For some reason, I stopped reading books in my later years. I had always loved reading books through high school, but things seemed to change post college. I can’t really explain why that hobby changed, because I love reading.
According to Lifehack.org, there are ten benefits related to reading. They include:
- Mental Stimulation for your Brain
- Stress Reduction
- Knowledge Enhancement
- Vocabulary Expansion
- Improves Your Memory
- Stronger Analytical Thinking Skills
- Improves Focus and Attention
- Better Writing Skills
- Free Source of Entertainment
As I read this list, I find #1, #2, #9, and #10 to be my top motivators for reading. Another site I truly enjoy related to reading is Goodreads.com. This site is owned by Amazon and is a social cataloging website that allows users to search its extensive database of books, annotations, quotes, and reviews. Like other social media sites, it allows you to make connections and share reading lists with one another. In addition, you can keep track of your own reading lists. I highly recommend looking at the site if you have not.
I have personally challenged myself to read 10 books this year. That goal is 10 more books than I have read in the past five years. I am mixing up my selections, as I enjoy both fiction and nonfiction. As it relates to my career coaching business, I will be posting my version of book reviews on my site through my company blog on Advise Your Career. My book review won’t be recapping a book per se; however, I will share what I learned from reading the book and my personal takeaways.
That being said, my first book review is David Cottrell’s Tuesday Morning Coaching book. David is a bestselling author of 25 books several of which focus on career, leadership, and management. This is the first book I have read by David. It currently sets at 4.6/5.0 stars on Amazon.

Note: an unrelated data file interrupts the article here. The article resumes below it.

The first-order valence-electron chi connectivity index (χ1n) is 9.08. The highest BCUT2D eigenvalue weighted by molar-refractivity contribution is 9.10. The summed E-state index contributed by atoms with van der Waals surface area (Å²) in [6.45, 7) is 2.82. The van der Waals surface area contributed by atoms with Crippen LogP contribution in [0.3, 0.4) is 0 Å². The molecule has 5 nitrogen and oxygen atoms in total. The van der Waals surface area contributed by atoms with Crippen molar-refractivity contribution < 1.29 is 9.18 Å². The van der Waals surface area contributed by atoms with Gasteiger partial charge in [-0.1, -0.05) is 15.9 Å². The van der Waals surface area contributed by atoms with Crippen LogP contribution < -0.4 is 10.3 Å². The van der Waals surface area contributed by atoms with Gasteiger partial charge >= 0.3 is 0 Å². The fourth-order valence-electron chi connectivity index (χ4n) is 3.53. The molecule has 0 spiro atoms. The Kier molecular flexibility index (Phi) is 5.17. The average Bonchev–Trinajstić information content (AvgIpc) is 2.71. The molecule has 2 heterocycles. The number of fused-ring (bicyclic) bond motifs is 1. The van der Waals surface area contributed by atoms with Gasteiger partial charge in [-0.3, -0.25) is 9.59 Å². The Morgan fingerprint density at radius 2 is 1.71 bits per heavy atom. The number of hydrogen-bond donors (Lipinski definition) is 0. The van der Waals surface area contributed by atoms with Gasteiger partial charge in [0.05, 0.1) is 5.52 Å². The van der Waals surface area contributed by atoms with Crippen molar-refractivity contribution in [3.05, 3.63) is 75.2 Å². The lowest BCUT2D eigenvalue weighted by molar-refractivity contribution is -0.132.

The book walks us through the relationship between Ryan, a burnt-out manager and his mentor, Jeff, a retired executive. They meet every Tuesday morning for eight weeks so Ryan can learn eight simple truths:
- No Matter What!
- And Then Some
- Consider It Done
- Above All Else
- From Now On
- See It, Feel It, Trust It, Do It!
- Focus Inside Your Boat
- Knowledge is Power
As I said earlier, I won’t go through the whole book, but the premise includes these eight truths and valuable lessons that are learned from weekly interactions with Jeff and touch bases Ryan has with various people referred to by Jeff. For me, each lesson did resonate with me in different ways, but I want to touch on two of them and my takeaways.
#7-Focus Inside Your Boat — The takeaway here for me is to not worry about things outside of my control. Worry about the things inside my boat. In the book, Jeff spends time talking about prioritizing your time and managing the attention you choose to give to things. The quote that resonated with me from the chapter was “Is this the best use of my attention at the moment?” I find personally that I can get distracted or lose focus on the important things. My choices and how I chose to prioritize my time, energy, and attention are things I can control (within my boat).
#8-Knowledge is Power — The one quote that stood out for me in this chapter was “Knowledge will not come looking for me, I must seek it out.” This chapter did talk about successful people and their quest for continuous learning and knowledge. Apparently, on average, CEOs of major organizations are said to read four books a month. That surprised me that a CEO reads that many books monthly, but I remember back to my time at Walmart, and our CEO was always making book recommendations every summer to us. I think Bill Gates does it as well. I am sure there are plenty of other leaders that thirst knowledge. It seems only fitting that I should easily achieve my goal of reading 10 books this year.
This book is a relatively quick read and provides some insightful lessons around some things we tend to overlook or take for granted.